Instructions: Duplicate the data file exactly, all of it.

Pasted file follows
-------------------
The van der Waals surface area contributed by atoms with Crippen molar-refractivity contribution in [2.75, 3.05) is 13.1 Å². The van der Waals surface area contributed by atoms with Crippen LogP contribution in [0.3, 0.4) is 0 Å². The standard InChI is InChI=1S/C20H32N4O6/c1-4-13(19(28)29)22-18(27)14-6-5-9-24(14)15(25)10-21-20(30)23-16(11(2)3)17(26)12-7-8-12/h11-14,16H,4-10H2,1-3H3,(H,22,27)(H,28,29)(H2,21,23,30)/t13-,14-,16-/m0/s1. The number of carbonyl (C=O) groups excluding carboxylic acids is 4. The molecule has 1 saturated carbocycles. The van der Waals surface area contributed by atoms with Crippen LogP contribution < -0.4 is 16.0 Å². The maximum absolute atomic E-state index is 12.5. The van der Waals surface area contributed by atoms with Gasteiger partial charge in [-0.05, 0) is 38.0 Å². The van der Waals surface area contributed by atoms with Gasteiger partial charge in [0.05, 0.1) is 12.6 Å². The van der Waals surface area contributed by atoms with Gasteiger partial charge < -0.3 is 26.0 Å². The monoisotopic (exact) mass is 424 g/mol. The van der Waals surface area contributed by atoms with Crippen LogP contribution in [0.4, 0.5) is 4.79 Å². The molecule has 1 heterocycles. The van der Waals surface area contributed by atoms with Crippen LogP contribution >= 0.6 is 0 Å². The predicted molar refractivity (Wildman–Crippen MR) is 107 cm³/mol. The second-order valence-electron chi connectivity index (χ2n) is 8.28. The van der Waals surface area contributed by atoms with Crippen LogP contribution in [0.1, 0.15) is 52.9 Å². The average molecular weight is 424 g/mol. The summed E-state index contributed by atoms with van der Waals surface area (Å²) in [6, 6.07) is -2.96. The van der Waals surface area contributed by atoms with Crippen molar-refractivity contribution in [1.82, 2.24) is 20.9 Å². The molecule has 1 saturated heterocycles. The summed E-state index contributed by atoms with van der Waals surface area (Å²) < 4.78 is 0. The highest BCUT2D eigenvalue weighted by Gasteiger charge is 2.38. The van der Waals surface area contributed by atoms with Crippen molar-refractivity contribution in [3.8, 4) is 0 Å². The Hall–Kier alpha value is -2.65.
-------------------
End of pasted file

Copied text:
The van der Waals surface area contributed by atoms with Crippen molar-refractivity contribution in [2.75, 3.05) is 13.1 Å². The van der Waals surface area contributed by atoms with Crippen LogP contribution in [0.3, 0.4) is 0 Å². The standard InChI is InChI=1S/C20H32N4O6/c1-4-13(19(28)29)22-18(27)14-6-5-9-24(14)15(25)10-21-20(30)23-16(11(2)3)17(26)12-7-8-12/h11-14,16H,4-10H2,1-3H3,(H,22,27)(H,28,29)(H2,21,23,30)/t13-,14-,16-/m0/s1. The number of carbonyl (C=O) groups excluding carboxylic acids is 4. The molecule has 1 saturated carbocycles. The van der Waals surface area contributed by atoms with Crippen LogP contribution < -0.4 is 16.0 Å². The maximum absolute atomic E-state index is 12.5. The van der Waals surface area contributed by atoms with Gasteiger partial charge in [-0.05, 0) is 38.0 Å². The van der Waals surface area contributed by atoms with Gasteiger partial charge in [0.05, 0.1) is 12.6 Å². The van der Waals surface area contributed by atoms with Gasteiger partial charge < -0.3 is 26.0 Å². The monoisotopic (exact) mass is 424 g/mol. The van der Waals surface area contributed by atoms with Crippen LogP contribution in [0.4, 0.5) is 4.79 Å². The molecule has 1 heterocycles. The van der Waals surface area contributed by atoms with Crippen LogP contribution >= 0.6 is 0 Å². The predicted molar refractivity (Wildman–Crippen MR) is 107 cm³/mol. The second-order valence-electron chi connectivity index (χ2n) is 8.28. The van der Waals surface area contributed by atoms with Crippen LogP contribution in [0.1, 0.15) is 52.9 Å². The average molecular weight is 424 g/mol. The summed E-state index contributed by atoms with van der Waals surface area (Å²) in [6, 6.07) is -2.96. The van der Waals surface area contributed by atoms with Crippen molar-refractivity contribution in [1.82, 2.24) is 20.9 Å². The molecule has 1 saturated heterocycles. The summed E-state index contributed by atoms with van der Waals surface area (Å²) < 4.78 is 0. The highest BCUT2D eigenvalue weighted by Gasteiger charge is 2.38. The van der Waals surface area contributed by atoms with Crippen molar-refractivity contribution in [3.8, 4) is 0 Å². The Hall–Kier alpha value is -2.65.